Associations between rainfall variability in the southwest and southeast of Australia and their evolution through time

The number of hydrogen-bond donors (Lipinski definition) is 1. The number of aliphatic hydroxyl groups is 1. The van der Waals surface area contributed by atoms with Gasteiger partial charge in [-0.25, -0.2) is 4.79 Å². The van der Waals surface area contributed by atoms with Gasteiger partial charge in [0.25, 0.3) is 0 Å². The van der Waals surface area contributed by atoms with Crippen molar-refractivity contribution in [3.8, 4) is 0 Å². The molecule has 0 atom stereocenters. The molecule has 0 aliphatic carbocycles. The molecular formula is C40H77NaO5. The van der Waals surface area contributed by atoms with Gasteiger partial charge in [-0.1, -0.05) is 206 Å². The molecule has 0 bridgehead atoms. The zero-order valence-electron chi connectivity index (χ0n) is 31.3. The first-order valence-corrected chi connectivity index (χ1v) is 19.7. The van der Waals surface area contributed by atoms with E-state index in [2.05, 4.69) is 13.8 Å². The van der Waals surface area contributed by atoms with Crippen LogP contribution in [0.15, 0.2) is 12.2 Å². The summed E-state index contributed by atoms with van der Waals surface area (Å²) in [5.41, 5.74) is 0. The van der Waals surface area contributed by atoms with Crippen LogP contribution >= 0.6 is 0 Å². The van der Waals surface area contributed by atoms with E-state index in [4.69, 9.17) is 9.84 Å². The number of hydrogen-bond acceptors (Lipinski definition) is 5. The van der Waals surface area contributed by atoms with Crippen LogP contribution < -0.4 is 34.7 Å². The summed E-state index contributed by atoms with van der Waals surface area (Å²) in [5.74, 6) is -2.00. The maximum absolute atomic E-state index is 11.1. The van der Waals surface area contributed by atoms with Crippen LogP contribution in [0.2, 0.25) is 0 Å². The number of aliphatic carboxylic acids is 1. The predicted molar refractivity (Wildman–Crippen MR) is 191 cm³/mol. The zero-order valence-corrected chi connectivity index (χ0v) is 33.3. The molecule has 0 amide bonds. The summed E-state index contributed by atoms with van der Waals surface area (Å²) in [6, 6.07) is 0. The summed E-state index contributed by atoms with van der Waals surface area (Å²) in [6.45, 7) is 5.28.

Significant rainfall declines have been observed across much of southern Australia over the last 50 years. In particular, strong declines occurred in the southwest of Western Australia (SWWA) from the late 1960s with further declines in the late 1990s, and in the southwest of eastern Australia (SWEA) from the mid-1990s. As a result, most communities in these regions are facing water shortages. Meteorologically, the regions share a common winter-maximum rainfall regime, with peak rainfall occurring from May to October. In both regions, the declines have mainly occurred in the early part of the winter half-year (May–June–July, MJJ). This study aims to assess if there is an association between rainfall variability in these two regions on a range of time-scales and whether that association has altered with the recent rainfall declines. Rainfall variability in the two regions is significantly related. On synoptic time-scales, a weak but significant relationship was found in each month of the winter half-year due to rain-bearing disturbances travelling along the storm track affecting the two regions with a lag of approximately 3 days. On interannual time-scales, the relationship is stronger because of the high correlation between mean sea-level pressures (MSLP) over both regions. MJJ MSLP has seen significant increases over the last 50 years in both regions, reaching record values in 2006. In recent decades the interannual association between early winter rainfall totals has strengthened, however this is due in part to the decreasing variance at each location. The variability of the associations between these two regions provides a background on which to explore the strength and variability of the drivers that influence rainfall variability across southern Australia. Copyright © 2009 Royal Meteorological Society